BY Ewan Morrison in Interviews | 20 AUG 91
Featured in
Issue 2

Naked Truth

An interview with Brian Jenkins

BY Ewan Morrison in Interviews | 20 AUG 91

Do you feel that it is necessary for artists who are disabled to deal with disability in their work?

I don't feel it's necessary - rather a good source of work. Dealing with your own experience can help in coming to terms with physical or mental disability, as well as sexuality or relationships. Of course it depends upon the severity of the disability, and how much it has an effect on your everyday life. Sometimes it can be so overwhelming that you cannot really get away from it. I've never really considered my disability as severe. I think art is really about communication. and to communicate you have to speak from personal experience. In my case the art and the disability are inseparable.

Why do you portray yourself as naked?

People are constantly barraged with stereotypical views of the male body. It is assumed that people with disabilities are somehow asexual, or are sexually disabled. This glamourised singular view of sexuality has to be questioned. l think the best way to deal with it is by being very upfront. I'm quite comfortable with that - throughout my personal history I've been very aware of my own physicality. It becomes easier and easier for me to make the drawings because l know my shape so well, and it's very important that that shape is mine, and that it is a different shape, an identity, a stamp.

But although you represent yourself, the one thing that you don't get in these large drawings is a singular coherent representation of 'Brian Jenkins'. No frame contains you - on the contrary you actually encircle and frame the viewer.

I think that's one of the reasons that the work succeeds through a drawing practice, rather than a photographic one. Photographs for me do not involve enough participation in the making of the work. The actual drawing process necessitates my having to overcome the difficulties of scale and height.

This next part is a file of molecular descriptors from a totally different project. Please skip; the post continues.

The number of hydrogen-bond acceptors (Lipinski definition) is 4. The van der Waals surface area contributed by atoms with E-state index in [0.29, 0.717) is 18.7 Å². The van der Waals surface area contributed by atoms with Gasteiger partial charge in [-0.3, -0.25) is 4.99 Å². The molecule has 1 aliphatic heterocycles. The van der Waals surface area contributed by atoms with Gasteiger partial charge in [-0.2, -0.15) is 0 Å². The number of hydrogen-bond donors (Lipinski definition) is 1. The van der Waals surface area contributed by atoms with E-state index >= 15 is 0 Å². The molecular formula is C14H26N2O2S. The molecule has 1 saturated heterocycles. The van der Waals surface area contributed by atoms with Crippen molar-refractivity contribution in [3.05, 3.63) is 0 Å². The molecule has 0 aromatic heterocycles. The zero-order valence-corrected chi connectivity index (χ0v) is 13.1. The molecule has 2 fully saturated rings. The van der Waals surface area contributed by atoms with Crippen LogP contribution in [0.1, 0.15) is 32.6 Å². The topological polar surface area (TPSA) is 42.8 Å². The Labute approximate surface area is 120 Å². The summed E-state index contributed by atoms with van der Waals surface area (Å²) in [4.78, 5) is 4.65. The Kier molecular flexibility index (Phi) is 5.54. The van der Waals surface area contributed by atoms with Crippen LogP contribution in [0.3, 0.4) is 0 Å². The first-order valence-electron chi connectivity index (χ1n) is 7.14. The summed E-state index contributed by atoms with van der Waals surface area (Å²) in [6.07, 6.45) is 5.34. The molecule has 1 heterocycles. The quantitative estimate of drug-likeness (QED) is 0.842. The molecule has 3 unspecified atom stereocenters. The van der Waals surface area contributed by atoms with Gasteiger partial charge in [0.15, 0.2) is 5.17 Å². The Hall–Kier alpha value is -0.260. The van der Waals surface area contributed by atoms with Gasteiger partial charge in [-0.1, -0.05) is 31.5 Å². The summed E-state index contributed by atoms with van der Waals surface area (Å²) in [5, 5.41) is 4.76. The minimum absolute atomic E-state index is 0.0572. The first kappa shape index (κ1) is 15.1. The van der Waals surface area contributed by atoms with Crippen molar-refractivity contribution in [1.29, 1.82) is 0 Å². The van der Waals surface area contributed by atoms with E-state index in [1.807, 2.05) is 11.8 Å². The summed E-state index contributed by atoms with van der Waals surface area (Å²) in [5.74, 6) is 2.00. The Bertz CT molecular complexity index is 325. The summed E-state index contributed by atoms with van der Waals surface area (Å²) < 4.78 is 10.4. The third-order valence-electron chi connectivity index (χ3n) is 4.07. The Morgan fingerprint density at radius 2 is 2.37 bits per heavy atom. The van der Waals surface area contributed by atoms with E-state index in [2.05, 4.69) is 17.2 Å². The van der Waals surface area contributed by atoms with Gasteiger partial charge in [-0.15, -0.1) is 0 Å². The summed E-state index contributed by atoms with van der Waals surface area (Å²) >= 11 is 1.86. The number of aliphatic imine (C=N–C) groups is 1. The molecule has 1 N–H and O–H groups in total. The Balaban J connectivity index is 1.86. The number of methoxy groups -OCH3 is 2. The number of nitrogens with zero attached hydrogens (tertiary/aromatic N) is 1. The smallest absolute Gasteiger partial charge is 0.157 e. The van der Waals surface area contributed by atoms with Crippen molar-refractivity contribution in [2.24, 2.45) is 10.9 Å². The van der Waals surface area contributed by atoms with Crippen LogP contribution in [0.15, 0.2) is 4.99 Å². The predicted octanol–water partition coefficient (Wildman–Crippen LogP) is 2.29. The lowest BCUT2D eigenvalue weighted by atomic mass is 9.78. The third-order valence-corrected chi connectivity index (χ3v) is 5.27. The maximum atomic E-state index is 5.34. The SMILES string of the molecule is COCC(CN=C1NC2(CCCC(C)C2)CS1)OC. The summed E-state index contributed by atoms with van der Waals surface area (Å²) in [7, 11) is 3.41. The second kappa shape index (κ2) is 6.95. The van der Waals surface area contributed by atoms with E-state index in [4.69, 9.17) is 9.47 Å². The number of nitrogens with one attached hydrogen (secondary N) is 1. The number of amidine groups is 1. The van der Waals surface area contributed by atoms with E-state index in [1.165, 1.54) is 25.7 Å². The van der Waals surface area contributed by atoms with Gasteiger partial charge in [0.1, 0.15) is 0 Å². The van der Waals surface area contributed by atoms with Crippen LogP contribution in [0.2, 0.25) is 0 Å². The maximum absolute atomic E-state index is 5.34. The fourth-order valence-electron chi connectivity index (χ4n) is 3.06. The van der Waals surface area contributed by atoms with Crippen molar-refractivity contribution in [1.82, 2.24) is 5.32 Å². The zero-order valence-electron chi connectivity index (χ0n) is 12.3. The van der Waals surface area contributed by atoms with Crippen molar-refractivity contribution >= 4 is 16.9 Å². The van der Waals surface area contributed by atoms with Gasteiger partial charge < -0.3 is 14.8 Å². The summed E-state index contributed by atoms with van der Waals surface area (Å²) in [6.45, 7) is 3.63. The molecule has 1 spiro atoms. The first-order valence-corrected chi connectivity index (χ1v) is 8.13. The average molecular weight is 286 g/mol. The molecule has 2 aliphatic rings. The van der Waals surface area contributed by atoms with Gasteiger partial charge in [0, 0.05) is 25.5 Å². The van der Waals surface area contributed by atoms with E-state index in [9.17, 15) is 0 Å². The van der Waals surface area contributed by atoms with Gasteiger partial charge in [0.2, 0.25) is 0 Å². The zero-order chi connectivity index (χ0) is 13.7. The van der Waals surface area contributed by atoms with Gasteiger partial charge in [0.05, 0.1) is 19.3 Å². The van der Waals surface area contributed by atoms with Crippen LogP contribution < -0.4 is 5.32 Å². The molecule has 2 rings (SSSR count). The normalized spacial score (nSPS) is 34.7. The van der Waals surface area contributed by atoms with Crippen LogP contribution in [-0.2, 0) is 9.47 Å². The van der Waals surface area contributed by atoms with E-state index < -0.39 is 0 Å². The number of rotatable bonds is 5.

There has been a definite development in your work, from documenting your own activities, to creating installational spaces through which viewers become conscious of their own activities. Early works dealt with putting yourself in positions where a physical difficulty had to be overcome, such as climbing a mountain, and documenting that activity. These often instigated a problematic response in the viewer, in which the disabled artist was striving to prove himself on the terms of a person without a disability. Didn't you feel patronised by this reaction? Has there been a conscious move away from this in your work, towards challenging rather than confirming the viewers sense of normality?

I would like to think so. I think you've picked up my overall feeling about that kind of work. l feel it boils down to the level of participation that I have in all aspects of the work, which in turn should require the viewer to participate to a similar level. In the early photographs there was a degree of predetermination, whereas the drawings follow their own development. They are not preplanned or drawn out beforehand. In the case of Wound they were painted directly onto the wall. In that sense they create their own life. Mistakes are made and left in. There's much less control over the outcome.